Powell's call to continue the Clinton administration's approach to North Korea, for example, was repudiated by President Bush. So was his pitch for easing the sanctions against Iraq. In other policy areas -- China, Russia, missile defense -- the administration is plainly divided between the accommodationist State Department and the conservative hawks led by Defense Secretary Donald Rumsfeld. Powell's views on the Middle East may reflect conventional State Department wisdom. But it's a safe bet that not everyone in the Bush inner circle shares them.

After all, the administration has already made it clear that settling the Arab-Israeli conflict is not its top priority. Bill Clinton made a fetish of the "peace process," but Bush, Rumsfeld, and Vice President Dick Cheney understand that America's real interests in the Middle East do not revolve around Israel's borders or Arafat's promises. Washington has more pressing concerns: hostile dictatorships, Islamist extremism, terrorism, threats to pro-Western governments, the danger of regional war.

Of all the nations in the Middle East, only Israel stands with America on each of those issues, just as it is the only one that shares America's democratic values. Israel is such a key American ally because of its strategic importance to US security interests. That importance does not depend on Jerusalem's consent to everything Washington says about the Arab-Israeli conflict. It *does* depend on Israel's remaining a potent military power with a deterrent capacity feared by its enemies. And that in turn sometimes means saying no to the United States.

In 1948, David Ben Gurion resisted US pressure not to proclaim Israeli statehood. In 1967, Levi Eshkol, defying US wishes, launched a preemptive strike against Egypt. In 1981, Menachem Begin braved American fury to bomb the Iraqi nuclear plant at Osirak. In each case, saying no to Washington led to short-term tension in US-Israeli relations. Yet today even Washington would agree that in each case Israel was right.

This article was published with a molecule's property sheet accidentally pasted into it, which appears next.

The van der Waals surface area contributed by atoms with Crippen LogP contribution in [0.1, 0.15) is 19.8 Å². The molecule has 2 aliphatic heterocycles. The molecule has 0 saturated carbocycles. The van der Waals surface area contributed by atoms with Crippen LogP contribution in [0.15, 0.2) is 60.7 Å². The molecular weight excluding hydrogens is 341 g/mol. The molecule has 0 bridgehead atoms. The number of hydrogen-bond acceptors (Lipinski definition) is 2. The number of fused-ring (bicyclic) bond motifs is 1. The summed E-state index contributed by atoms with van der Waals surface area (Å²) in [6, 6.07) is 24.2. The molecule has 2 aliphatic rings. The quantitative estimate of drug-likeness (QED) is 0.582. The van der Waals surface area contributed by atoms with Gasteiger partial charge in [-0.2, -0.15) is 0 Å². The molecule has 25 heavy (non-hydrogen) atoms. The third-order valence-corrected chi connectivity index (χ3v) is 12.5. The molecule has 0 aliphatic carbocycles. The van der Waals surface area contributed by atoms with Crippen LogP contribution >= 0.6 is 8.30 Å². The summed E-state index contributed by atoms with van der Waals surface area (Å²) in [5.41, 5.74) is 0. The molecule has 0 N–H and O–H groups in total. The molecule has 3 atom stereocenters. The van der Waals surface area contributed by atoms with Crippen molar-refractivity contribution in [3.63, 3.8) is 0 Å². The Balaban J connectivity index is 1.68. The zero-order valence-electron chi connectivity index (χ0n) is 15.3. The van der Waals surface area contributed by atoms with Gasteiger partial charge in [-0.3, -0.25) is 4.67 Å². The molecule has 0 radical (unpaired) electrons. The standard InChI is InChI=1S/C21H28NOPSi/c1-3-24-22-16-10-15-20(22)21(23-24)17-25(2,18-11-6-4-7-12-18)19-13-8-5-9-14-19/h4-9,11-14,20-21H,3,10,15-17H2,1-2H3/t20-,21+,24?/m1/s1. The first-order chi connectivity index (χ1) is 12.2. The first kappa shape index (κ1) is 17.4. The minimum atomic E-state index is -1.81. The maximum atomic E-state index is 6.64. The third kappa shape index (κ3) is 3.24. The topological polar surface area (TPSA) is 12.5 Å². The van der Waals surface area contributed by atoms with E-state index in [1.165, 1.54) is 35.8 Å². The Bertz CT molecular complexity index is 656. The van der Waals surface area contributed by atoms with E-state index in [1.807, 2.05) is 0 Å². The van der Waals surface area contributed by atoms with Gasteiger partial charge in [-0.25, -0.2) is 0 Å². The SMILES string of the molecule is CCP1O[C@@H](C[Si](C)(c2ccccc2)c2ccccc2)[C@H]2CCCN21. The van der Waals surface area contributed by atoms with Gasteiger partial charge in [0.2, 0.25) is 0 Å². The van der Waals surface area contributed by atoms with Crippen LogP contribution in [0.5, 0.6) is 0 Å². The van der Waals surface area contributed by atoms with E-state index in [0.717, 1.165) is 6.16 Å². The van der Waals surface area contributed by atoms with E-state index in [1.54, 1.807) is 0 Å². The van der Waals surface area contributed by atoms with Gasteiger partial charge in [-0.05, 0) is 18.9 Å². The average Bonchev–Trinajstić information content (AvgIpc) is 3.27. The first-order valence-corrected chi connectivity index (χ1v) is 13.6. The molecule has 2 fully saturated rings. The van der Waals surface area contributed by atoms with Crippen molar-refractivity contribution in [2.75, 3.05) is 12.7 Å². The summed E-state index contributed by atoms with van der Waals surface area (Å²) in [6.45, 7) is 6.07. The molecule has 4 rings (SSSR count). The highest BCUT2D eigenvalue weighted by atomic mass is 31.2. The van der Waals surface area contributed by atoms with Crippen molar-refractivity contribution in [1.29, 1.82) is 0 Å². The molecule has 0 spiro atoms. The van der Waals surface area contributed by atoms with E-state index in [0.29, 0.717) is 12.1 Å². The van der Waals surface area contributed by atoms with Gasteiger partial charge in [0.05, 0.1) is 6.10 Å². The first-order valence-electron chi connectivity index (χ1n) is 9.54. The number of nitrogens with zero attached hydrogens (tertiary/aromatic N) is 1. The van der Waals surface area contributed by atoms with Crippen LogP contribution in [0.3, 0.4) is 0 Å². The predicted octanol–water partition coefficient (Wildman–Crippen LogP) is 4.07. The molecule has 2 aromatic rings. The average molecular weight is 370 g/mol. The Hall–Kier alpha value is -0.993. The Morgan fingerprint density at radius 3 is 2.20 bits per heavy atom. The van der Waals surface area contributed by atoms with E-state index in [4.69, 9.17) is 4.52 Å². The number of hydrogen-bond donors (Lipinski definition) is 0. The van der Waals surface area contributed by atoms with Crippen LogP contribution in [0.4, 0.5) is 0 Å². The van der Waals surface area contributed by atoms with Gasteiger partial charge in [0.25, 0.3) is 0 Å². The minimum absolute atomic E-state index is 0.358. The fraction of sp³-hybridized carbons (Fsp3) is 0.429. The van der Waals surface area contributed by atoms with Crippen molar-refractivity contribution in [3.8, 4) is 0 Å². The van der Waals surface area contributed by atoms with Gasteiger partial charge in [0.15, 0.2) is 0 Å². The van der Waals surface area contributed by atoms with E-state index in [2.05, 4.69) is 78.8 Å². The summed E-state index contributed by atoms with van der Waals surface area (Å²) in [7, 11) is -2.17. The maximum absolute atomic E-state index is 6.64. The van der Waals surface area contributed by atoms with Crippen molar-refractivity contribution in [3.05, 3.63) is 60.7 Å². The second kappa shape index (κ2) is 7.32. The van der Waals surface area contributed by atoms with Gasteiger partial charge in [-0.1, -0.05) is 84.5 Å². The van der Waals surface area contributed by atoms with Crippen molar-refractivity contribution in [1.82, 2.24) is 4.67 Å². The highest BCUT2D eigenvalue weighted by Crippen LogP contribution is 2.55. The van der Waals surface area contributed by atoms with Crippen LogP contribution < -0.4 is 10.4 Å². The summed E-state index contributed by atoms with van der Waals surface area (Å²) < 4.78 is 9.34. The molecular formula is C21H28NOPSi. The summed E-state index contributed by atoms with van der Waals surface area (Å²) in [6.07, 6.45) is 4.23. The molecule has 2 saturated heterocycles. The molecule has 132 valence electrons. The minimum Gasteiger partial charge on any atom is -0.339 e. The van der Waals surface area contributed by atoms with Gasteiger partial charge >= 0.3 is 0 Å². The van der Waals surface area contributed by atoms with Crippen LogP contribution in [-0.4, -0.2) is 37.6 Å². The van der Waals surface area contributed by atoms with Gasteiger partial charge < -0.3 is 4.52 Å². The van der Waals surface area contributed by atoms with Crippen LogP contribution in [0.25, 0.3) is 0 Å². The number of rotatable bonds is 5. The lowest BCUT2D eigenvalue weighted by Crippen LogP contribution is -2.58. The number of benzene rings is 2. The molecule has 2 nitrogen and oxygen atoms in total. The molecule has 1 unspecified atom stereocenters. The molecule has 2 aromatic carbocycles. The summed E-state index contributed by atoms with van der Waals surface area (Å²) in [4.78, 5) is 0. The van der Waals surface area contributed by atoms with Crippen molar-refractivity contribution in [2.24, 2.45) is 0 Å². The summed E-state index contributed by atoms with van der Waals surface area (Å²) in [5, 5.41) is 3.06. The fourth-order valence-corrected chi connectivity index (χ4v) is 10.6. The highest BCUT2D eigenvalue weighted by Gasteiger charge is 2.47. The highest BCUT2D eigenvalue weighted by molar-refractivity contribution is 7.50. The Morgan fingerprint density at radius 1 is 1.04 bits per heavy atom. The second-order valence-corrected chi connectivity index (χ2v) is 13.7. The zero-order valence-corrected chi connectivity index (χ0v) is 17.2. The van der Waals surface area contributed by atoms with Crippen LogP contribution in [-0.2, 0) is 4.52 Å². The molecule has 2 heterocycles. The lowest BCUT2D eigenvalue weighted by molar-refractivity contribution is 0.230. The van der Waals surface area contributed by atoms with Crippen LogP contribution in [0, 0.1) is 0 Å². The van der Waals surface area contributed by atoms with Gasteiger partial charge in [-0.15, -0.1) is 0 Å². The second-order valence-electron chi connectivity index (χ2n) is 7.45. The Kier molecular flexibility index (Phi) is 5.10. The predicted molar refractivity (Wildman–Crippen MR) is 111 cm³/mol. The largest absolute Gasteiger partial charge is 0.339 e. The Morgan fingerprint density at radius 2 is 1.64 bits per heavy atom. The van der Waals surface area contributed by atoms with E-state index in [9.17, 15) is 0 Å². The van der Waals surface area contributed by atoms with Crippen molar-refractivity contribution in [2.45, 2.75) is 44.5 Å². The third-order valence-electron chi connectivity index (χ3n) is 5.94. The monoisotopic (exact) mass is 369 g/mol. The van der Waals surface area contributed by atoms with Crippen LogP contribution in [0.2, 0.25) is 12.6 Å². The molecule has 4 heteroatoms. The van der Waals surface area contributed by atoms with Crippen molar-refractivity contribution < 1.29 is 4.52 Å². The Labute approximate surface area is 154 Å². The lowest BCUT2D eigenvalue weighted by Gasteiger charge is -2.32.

What makes Israel so valuable to America and the free world is its steadfastness, its strength, and its readiness, when necessary, to stand alone. Colin Powell may not understand that. But shouldn't Ariel Sharon?

Jeff Jacoby is a Boston Globe columnist. Comment by clicking here.

04/02/01: The Inhumane Society
03/30/01: To have a friend, Caleb, be a friend
03/27/01: Is Chief Wahoo racist?
03/22/01: Ending the Clinton appeasement
03/20/01: They're coming for you
03/16/01: Kennedy v. Kennedy
03/13/01: We should see McVeigh die
03/09/01: The Taliban's wrecking job
03/07/01: The No. 1 reason to cut taxes
03/02/01: A Harvard candidate's silence on free speech
02/27/01: A lesson from Birmingham jail
02/20/01: How Jimmy Carter got his good name back
02/15/01: Cashing in on the presidency
02/09/01: The debt for slavery -- and for freedom
02/06/01: The reparations calculation
02/01/01: The freedom not to say 'amen'
01/29/01: Chavez's 'hypocrisy': Take a closer look
01/26/01: Good-bye, good riddance
01/23/01: When everything changed (mostly for the better)
01/19/01: The real zealots
01/16/01: Pardon Clinton?
01/11/01: The fanaticism of Linda Chavez
01/09/01: When Jerusalem was divided
12/29/00 Liberal hate speech, 2000
12/15/00Does the Constitution expect poor children be condemned to lousy government schools?
12/08/00 Powell is wrong man to run State Department
12/05/00 The 'MCAS' teens give each other
12/01/00 Turning his back on the Vietnamese -- again
11/23/00 Why were the Pilgrims thankful?
11/21/00 The fruit of this 'peace process' is war
11/13/00 Unleashing the lawyers
11/17/00 Gore's mark on history
40 reasons to say NO to Gore

© 2001, Boston Globe